Clean Energy Corporation Australia has conducted a feasibility assessment on the benefits of solar energy for large scale regional manufacturing facilities.
The case study is a high level reference to the key statistics gained from the consumption data analysis, the projected solar system capabilities, government incentive based risk and the energy, financial and environmental benefits for the facility.
Large scale rooftop commercial solar in Australia is still largely under-utilised, as substantial energy consumer’s look for energy efficient products that produce faster rates of return compared to the long term nature of solar PV investment.
The manufacturing facility is eligible for Clean Energy Finance Corporation (CEFC) funding, whilst also being a comparable profile to most large energy users. The facility operates seven days a week for 10 hours a day with manufacturing and processing being the core of the operations. Energy intensive process equipment, cooling/chiller systems and lighting within the facility make a significant amount of the consumption habits. Using data collated and conservative assumptions, a payback period of 7.95 years can be achieved with a 500kW system while offsetting a substantial amount of energy consumption.
These consumption habits correlate with solar production as they are relatively constant and employment practices run during the day aligning with solar production. See Figure 1. Assuming a large facility with annual consumption of 3800 MWh, a 500kW system can be used to offset part of the energy demand. Historic weather data for New South Wales illustrates that a 500kW system would produce 742MWh annually.
A system of this size is undersized compared to the facility’s demand but financially appealing due to 100 percent of the solar production being used directly without exporting excess to the grid. This is financially beneficial as it directly offsets the cost of the electricity being consumed from the grid. This undersized and optimised system can offset close to 20% of the facility’s consumption at an attractive rate. In addition, any solar energy produced which is not utilised will likely be forfeited due to export limiting requirements prescribed by the network distributor.
The first year solar energy generation of 742MWh is equivalent to 564 tons of carbon dioxide (CO2) offset.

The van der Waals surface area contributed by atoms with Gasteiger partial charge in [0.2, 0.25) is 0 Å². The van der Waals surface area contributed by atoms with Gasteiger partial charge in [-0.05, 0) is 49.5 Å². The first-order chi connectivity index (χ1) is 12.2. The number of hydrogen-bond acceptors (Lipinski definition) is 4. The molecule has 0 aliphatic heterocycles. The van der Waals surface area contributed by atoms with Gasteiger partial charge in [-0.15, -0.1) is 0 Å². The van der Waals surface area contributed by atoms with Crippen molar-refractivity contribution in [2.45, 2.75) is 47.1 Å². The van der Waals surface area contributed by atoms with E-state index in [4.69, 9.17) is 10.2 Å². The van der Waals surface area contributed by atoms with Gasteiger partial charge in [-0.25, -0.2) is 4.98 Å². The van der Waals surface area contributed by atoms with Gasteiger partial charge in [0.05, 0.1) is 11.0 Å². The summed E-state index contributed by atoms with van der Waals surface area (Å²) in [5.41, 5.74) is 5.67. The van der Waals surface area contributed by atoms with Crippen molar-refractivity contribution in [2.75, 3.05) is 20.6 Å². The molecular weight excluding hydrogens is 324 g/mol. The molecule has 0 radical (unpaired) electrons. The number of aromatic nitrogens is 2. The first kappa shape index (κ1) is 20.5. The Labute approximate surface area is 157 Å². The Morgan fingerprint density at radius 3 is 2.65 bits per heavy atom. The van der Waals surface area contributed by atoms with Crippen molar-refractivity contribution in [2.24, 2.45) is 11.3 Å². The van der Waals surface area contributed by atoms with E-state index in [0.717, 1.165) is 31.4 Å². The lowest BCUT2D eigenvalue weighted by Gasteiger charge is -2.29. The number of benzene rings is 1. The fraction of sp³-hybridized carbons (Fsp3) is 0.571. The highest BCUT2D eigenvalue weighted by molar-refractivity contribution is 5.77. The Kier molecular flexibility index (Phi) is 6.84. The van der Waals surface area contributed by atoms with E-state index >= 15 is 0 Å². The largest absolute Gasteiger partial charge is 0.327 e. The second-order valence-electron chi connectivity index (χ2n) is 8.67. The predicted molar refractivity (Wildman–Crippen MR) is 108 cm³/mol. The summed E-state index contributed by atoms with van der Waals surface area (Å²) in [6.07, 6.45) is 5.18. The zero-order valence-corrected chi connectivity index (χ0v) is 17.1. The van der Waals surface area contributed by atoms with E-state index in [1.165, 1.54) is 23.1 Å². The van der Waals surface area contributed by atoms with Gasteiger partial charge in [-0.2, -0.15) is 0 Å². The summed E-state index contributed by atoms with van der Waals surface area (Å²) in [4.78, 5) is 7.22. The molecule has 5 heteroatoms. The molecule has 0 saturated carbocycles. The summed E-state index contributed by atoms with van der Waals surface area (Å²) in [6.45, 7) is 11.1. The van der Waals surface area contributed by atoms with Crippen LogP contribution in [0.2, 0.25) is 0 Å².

The cumulative 25 year solar energy generation of 16,613MWh is equivalent to 12625 tons of CO2 offset.
Government Incentives and Rebates
A solar system larger than 100kW grants the manufacturing facility eligibility to Large-scale Generation Certificates (LGC), whereby one LGC can be claimed for each MWh produced up until the year 2030. This also makes time a key factor in the decision as there is a limited time-frame to claim LGC’s. A 500kW solar PV system will be eligible for LGCs for generation of approximately 742MWh.
Clean Energy Corporation Australia has conducted an industry analysis looking at future predicted LGC demand coming into the market, coupled with supply of LGC up until 2030. See Figure 2. Although these figures are assumptions that cannot be completely accurate we have endeavoured to produce the most accurate data possible. – Contact the author of this article for further details regarding LGC price forecasting and modelling.
Using the LGC price forecast in the analysis of the case study enabled an accurate representation of future cash flows.
The electricity was charged on a Time of Use (TOU) format at competitive rates whereby peak, shoulder and off-peak times were charged at 0.153 c/kWh, 0.109 c/kWh and 0.07 c/kWh respectively.
The manufacturing facility’s energy bill is over $30,000 a month, which is not uncommon in the industry and this same analysis can be applied to both smaller and larger energy consumers.
The manufacturing facility could expect to pay back the 500 kW system in 7.95 years with a 10% return on investment (ROI). Assuming electricity prices increase at 3% per year and energy production of the system follows the manufacturer’s warranty in conjunction with historic weather data the projected cash flows can be seen for the next 25 years in Figure 3. Due to the LGC’s stopping in 2030, the cash flows will reduce in the year 16. Additionally, 510 000kg of carbon dioxide can be offset. This is the equivalent of approximately 140 cars on Australian roads.
The Clean Energy Finance Corporation (CEFC) can assist with finance from a range of lending facilities including the National Australia Bank (NAB) and Commonwealth Bank of Australia (CBA). This provides access to very competitive rates of under 5.7%. This has allowed large energy consumers an opportunity to enter the solar PV market with favourable financial terms when looking at Internal Rates of Return and Returns on Investment.
Throughout this case study we see a range of factors affecting the current landscape and viability large commercial business’ looking at opportunities to cut their energy and operating costs, while investing in energy saving technologies. The incentive to invest in large-scale rooftop solar has been subdued for a very long time, but with LGC pricing rising (and 15 years left on the scheme), access to cheaper funding now more readily available, solar product pricing dropping, lower installation costs and with a risk of a dropping exchange rate – is it time to take large-scale commercial rooftop solar seriously?
- 22 Jul, 2015
- James Cronan
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